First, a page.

Crypto Litigation—An Empirical View


Farshad Ghodoosi
Assistant Professor of Business Law, California State University, Northridge, David Nazarian College of Business & Economics, Department of Business Law


Time to read

3 Minutes

In the early part of 2022, as cryptocurrencies crashed in value, lawsuits related to crypto assets soared. As the total value destroyed in the current crypto wipeout passes $2 trillion, one can only expect more disputes to arise. Despite its massive valuation and importance, no data existed as to the evolution of lawsuits concerning crypto-currency. In a recent piece entitled ‘Crypto Litigation: An Empirical View’ I offer the first empirical analysis of all crypto-related cases litigated in the United States, analyzing the number of cases, types of disputes, and causes of actions, among other criteria. I use a novel and carefully hand-coded dataset including all cases involving crypto-assets and its eco-system including cryptocurrencies, tokens, exchanges, and decentralized autonomous organizations (‘DAO’). In this piece, I show that crypto litigation to date has been dominated by securities litigation and associated tort claims. However, using recent examples, I predict that future cases will involve more consumer protection statutes and complex private law issues.

According to the data, the greatest number of court cases related to cryptocurrencies were filed in 2018. One explanation for this peak is that the first ‘crypto winter’—an extended period of low prices in cryptocurrencies—occurred in 2018.

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Data show that New York and, by a distant second, California are the go-to jurisdictions for crypto litigation. However, the concentration of claims in these jurisdictions is a relatively recent development. Earlier cases were more dispersed across jurisdictions. For instance, in 2017 50% of all crypto-related cases were filed in New York and California courts. This percentage was close to 58% in 2018. By contrast, in 2020 more than 90% of all cases were filed in New York and California courts. In 2022 until October close to 70% of all cases were filed in New York and California. 

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Class action cases amount to approximately 44% of total cryptocurrency cases. Most of the class action cases have arisen out of alleged violations of securities regulations and, increasingly, consumer protection statutes.

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Data also show that class action lawsuits peaked in 2018. After adjusting for the percentage of total cases, the data show that class action lawsuits were the most frequent form of action early on.  Note that the wave of crypto-related litigation started in 2017. Even though the first cases date back to 2014 but the number of cases between 2014-2016 was handful. It was not until 2017 that crypto-related litigation began to gain momentum. Current rates suggest the number of class action suits may surpass the 2018 and 2020 peaks.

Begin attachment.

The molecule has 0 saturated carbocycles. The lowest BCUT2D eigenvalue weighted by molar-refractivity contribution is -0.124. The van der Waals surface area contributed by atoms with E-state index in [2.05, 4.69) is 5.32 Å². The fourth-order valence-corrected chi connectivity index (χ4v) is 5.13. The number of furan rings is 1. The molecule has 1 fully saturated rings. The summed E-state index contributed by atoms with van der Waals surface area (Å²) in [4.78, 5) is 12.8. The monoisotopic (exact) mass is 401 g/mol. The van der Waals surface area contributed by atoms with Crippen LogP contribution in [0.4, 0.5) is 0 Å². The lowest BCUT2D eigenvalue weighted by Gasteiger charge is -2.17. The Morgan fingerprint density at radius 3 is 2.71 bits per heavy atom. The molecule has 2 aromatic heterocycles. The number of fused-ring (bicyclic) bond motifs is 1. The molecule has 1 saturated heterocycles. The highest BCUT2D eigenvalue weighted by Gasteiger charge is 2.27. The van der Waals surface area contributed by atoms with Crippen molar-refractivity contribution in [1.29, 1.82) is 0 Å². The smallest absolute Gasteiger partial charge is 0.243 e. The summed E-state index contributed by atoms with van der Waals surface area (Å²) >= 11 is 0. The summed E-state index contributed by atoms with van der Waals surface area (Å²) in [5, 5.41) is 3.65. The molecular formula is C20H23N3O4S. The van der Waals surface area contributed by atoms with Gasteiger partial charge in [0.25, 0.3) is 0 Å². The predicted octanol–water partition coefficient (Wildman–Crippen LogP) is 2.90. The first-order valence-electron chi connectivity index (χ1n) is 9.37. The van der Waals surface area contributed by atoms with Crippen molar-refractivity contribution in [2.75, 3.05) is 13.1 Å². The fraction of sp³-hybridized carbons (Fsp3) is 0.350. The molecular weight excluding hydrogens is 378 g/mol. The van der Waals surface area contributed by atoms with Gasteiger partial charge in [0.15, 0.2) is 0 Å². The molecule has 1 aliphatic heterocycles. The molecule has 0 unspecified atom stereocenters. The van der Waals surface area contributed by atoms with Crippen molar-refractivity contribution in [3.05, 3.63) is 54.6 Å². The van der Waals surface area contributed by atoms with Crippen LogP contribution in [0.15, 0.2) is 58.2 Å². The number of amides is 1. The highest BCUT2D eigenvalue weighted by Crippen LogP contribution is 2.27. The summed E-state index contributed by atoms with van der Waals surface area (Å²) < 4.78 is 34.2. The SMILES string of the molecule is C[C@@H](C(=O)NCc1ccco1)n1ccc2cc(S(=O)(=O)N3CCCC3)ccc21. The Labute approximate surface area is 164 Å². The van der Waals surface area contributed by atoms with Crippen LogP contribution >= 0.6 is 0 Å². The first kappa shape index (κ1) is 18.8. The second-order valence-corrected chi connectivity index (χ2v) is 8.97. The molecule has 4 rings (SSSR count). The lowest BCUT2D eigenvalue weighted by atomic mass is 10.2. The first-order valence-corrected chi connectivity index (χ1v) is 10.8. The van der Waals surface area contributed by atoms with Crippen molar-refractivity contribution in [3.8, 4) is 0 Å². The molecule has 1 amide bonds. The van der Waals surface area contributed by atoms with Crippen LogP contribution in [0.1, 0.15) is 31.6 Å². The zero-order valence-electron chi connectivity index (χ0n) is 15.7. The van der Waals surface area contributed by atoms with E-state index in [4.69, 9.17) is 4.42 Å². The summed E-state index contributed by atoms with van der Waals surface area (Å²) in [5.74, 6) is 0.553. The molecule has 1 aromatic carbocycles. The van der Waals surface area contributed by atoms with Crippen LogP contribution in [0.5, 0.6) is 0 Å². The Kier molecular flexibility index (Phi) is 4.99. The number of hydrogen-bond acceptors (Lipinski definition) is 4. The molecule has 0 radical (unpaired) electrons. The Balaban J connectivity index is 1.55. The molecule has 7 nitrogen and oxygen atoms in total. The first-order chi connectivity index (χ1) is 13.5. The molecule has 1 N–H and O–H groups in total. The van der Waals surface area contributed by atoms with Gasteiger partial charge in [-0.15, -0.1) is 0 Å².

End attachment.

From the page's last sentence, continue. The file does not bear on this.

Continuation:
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The data show that securities allegations and tort claims have accounted for more than half of the causes of action in crypto suits, as the chart below shows. Most commonly, these cases included allegations related to securities law violations arising from the sale of unregistered securities. These actions were often coupled with tort actions, such as negligent misrepresentation and fraud. Such cases arose largely due to the initial coin offering (ICO) boom of 2017 in the crypto market and cryptocurrencies’ then-undetermined status as securities. Examples of these cases include claims against Ripple and Tezos.

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The chart below shows the percentages of causes of action to the total cases filed related to crypto. Though the data are incomplete for 2022, the data suggest that lawsuits under the securities laws are subsiding. By contrast, claims arising out of consumer protection laws and private law claims are on the rise. As stated above, consumer protection lawsuits include those arising out of statues aimed to protect consumers such as California Consumer Legal Remedies Act, California Unfair Competition Law, and Illinois Consumer Protective and Deceptive Trade Practices.

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What is next for crypto? The data suggest that a significant portion of the lawsuits involving crypto prior to 2021 involved securities litigation. This is related to the general uncertainty regarding the status of crypto as ‘a security,’ which notably culminated in a series of high-profile lawsuits against Ripple. Tied to securities claims are tort claims based on misrepresentation. However, this is likely to change in the future.

Based on the empirical data presented, this Essay argues that the peak of securities litigation involving crypto has most likely passed. First, uncertainty over crypto asset’s status a security may be receding, given that SEC has provided more regulatory clarity. Second, much of the securities litigation arose from the 2018 ICO boom. Indeed, the data suggest that securities lawsuits are already giving way to cases arising from private law claims. I term this development the private law pivot. The private law pivot refers to an increase in actions based on private tort and contract law, as well as consumer protection statutes. This shift may be the product of the changes in the legal landscape, the cryptocurrency industry, and the evolution of available causes of action.

Farshad Ghodoosi is Assistant Professor of Business Law, California State University, Northridge, David Nazarian College of Business & Economics, Department of Business Law.


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